Arts & Culture  News

Artist explores pioneering Nine Elms heritage with local school

Group shot of St Marys pupils with David Appleyard at balloon workshop_1280px

Published on
March 24, 2022


Artist David Appleyard paid a visit to St Mary’s RC Primary, SW8 last week to share the exciting history of early flight in Nine Elms and plans for his public art project.

David Appleyard has been commissioned by developer St. William to develop a series of outdoor artworks for a public walkway on nearby Prince of Wales Drive, SW11.

His artwork takes its inspiration from the pioneering history of early aviation in the area. In the early 1900s, the Short Brothers famously developed ‘lighter than air’ balloons and ‘heavier than air’ aeroplanes in arches 71 and 85 which sit underneath the railway line that runs through Battersea to the north of Battersea Park Station and Prince of Wales Drive.

Uncovering fascinating stories of engineering feats and dare-doing, David has been speaking with the Wandsworth Heritage Service at Battersea Library, The Battersea Society and a former engineer and Fellow of the Royal Aeronautical Society who worked with the Short Brothers from 1959 to 1979 in Belfast.

David shared these stories and plans for his artwork with Year 5 pupils from St Mary’s RC Primary during a workshop that showed the class how to make their own ‘lighter than air’ balloon, flown in the school hall, bringing local history to life.

David Appleyard said: “It’s a privilege to be exploring some of the unique and inspiring stories of early flight in Battersea and sharing these with local young people.”

Pupils used patterns based on balloons that were made in Battersea in the early 1900s when it was possible to phone ‘788 Battersea’ or send a telegram to ‘Ballooning London’ to book a flight across the Channel.

Year 5 pupils, Julie and Ellie, said: “I really loved that we were thinking about our dreams, like Oswald and his brothers [Short Brothers]. We got to make our own balloons and interact in groups, not just watch.”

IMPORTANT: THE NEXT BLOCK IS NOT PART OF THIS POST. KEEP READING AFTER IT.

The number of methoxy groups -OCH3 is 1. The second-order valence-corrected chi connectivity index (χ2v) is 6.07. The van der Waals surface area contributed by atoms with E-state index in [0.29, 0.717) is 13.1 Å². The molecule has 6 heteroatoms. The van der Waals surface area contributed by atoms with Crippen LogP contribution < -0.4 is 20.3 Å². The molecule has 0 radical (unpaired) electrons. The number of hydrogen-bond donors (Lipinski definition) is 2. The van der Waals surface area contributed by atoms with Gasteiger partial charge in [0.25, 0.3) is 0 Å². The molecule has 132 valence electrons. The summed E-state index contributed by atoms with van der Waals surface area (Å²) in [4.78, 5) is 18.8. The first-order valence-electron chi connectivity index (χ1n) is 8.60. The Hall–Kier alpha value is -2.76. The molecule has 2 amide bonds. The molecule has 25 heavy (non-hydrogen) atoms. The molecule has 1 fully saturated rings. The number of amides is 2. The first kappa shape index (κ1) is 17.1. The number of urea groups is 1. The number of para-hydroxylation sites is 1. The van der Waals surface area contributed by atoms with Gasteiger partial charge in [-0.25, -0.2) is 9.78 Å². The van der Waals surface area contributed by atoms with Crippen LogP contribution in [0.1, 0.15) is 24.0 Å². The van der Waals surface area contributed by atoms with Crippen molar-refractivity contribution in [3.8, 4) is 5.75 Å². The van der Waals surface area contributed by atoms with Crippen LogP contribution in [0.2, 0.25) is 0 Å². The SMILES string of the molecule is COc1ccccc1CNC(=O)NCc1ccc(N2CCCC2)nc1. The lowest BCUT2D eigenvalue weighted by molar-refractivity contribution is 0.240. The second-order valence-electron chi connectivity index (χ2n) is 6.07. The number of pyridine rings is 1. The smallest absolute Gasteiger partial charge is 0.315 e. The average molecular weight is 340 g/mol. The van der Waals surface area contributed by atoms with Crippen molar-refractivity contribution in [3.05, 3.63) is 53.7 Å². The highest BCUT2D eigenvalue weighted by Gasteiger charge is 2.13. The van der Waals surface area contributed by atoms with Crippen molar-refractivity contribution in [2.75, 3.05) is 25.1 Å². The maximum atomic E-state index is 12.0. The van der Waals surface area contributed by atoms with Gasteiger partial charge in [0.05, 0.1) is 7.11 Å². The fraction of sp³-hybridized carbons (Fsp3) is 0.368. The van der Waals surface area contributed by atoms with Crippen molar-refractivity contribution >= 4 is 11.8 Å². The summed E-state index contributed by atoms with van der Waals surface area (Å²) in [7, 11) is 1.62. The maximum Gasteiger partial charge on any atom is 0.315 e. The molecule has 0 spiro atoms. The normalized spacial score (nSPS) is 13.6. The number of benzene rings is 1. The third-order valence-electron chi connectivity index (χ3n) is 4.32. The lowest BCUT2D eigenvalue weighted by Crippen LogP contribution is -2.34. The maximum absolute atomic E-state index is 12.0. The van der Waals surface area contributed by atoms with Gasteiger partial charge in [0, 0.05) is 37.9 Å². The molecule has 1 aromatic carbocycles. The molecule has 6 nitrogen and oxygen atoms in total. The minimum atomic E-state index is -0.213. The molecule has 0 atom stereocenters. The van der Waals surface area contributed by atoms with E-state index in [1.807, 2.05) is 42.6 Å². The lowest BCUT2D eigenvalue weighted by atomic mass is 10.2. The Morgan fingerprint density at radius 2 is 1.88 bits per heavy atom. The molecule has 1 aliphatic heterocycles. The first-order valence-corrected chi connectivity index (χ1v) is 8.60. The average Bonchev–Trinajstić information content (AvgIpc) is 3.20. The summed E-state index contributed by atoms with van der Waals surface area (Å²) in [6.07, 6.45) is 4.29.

Natalie Bailey-Green, Teacher at St Mary’s RC Primary, said: “It was an amazing day that incorporated local history, art, design, technology and science. The children were fascinated by every aspect of this project. I loved seeing the wonder and excitement on their faces when their balloons flew up to the ceiling of the main hall.”

David Appleyard’s permanent public artwork will be installed later this year at Prince of Wales Drive for the public to enjoy, alongside information about the history of the area. An accompanying booklet will published to celebrate some of the stories that inspired the his work.

In June, David will also be giving a talk on the project at the Wandsworth Heritage Festival about the inspiration behind the artwork.

The project is commissioned by St. William, part of the Berkeley Group, and this is the final creative project from the Prince of Wales Drive development’s cultural strategy.

Sean Burke, Operations Director at St. William, said: “St. William is delighted to be working with David Appleyard, who has been able to work with local young people at St Mary’s to share his creative work and skills. We very much look forward to seeing David’s public art in situ at Prince of Wales Drive later this year and pleased that these will bring the site’s former stories to life.”

The Cultural Strategy and public art projects have been delivered by Dallas-Pierce-Quintero, a London-based cultural and design practice. David Appleyard was selected by a steering group with members from Wandsworth Council, St. William, Matt’s Gallery and Dallas-Pierce-Quintero.

Inspired by local history? Watch the Fly Away video as part of The Nine Elms Sessions by World Heart Beat who dedicated the video to Battersea-based Hilda Hewlett, the first woman to gain a pilot’s licence in Britain.

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